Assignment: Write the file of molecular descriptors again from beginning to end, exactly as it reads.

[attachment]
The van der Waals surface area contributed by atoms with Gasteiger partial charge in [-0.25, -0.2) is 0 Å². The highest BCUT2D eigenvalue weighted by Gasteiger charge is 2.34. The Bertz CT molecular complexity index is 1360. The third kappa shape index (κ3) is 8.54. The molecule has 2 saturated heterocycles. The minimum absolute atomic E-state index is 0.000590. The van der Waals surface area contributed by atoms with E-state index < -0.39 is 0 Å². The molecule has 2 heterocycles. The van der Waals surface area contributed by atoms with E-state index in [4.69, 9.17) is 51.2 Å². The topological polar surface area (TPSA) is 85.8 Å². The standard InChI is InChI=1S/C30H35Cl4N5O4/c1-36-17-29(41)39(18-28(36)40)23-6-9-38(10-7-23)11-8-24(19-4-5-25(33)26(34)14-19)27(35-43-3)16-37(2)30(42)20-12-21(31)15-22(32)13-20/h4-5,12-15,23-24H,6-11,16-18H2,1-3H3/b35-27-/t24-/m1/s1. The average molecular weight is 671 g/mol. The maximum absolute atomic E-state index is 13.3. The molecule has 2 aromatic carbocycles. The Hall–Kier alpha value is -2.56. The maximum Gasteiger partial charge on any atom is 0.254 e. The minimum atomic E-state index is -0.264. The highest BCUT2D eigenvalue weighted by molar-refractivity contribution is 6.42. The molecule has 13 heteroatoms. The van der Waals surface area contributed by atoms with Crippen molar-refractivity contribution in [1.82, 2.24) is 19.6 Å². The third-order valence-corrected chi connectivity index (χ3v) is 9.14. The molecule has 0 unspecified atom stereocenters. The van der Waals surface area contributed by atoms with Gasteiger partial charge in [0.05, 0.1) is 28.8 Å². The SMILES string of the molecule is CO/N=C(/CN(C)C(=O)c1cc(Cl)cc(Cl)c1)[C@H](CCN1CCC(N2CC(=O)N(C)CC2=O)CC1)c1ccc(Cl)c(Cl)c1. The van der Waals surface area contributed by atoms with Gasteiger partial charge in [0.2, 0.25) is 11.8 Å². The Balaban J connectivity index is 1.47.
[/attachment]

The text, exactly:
The van der Waals surface area contributed by atoms with Gasteiger partial charge in [-0.25, -0.2) is 0 Å². The highest BCUT2D eigenvalue weighted by Gasteiger charge is 2.34. The Bertz CT molecular complexity index is 1360. The third kappa shape index (κ3) is 8.54. The molecule has 2 saturated heterocycles. The minimum absolute atomic E-state index is 0.000590. The van der Waals surface area contributed by atoms with E-state index < -0.39 is 0 Å². The molecule has 2 heterocycles. The van der Waals surface area contributed by atoms with E-state index in [4.69, 9.17) is 51.2 Å². The topological polar surface area (TPSA) is 85.8 Å². The standard InChI is InChI=1S/C30H35Cl4N5O4/c1-36-17-29(41)39(18-28(36)40)23-6-9-38(10-7-23)11-8-24(19-4-5-25(33)26(34)14-19)27(35-43-3)16-37(2)30(42)20-12-21(31)15-22(32)13-20/h4-5,12-15,23-24H,6-11,16-18H2,1-3H3/b35-27-/t24-/m1/s1. The average molecular weight is 671 g/mol. The maximum absolute atomic E-state index is 13.3. The molecule has 2 aromatic carbocycles. The Hall–Kier alpha value is -2.56. The maximum Gasteiger partial charge on any atom is 0.254 e. The minimum atomic E-state index is -0.264. The highest BCUT2D eigenvalue weighted by molar-refractivity contribution is 6.42. The molecule has 13 heteroatoms. The van der Waals surface area contributed by atoms with Crippen molar-refractivity contribution in [1.82, 2.24) is 19.6 Å². The third-order valence-corrected chi connectivity index (χ3v) is 9.14. The molecule has 0 unspecified atom stereocenters. The van der Waals surface area contributed by atoms with Gasteiger partial charge in [0.05, 0.1) is 28.8 Å². The SMILES string of the molecule is CO/N=C(/CN(C)C(=O)c1cc(Cl)cc(Cl)c1)[C@H](CCN1CCC(N2CC(=O)N(C)CC2=O)CC1)c1ccc(Cl)c(Cl)c1. The van der Waals surface area contributed by atoms with Gasteiger partial charge in [0.2, 0.25) is 11.8 Å². The Balaban J connectivity index is 1.47.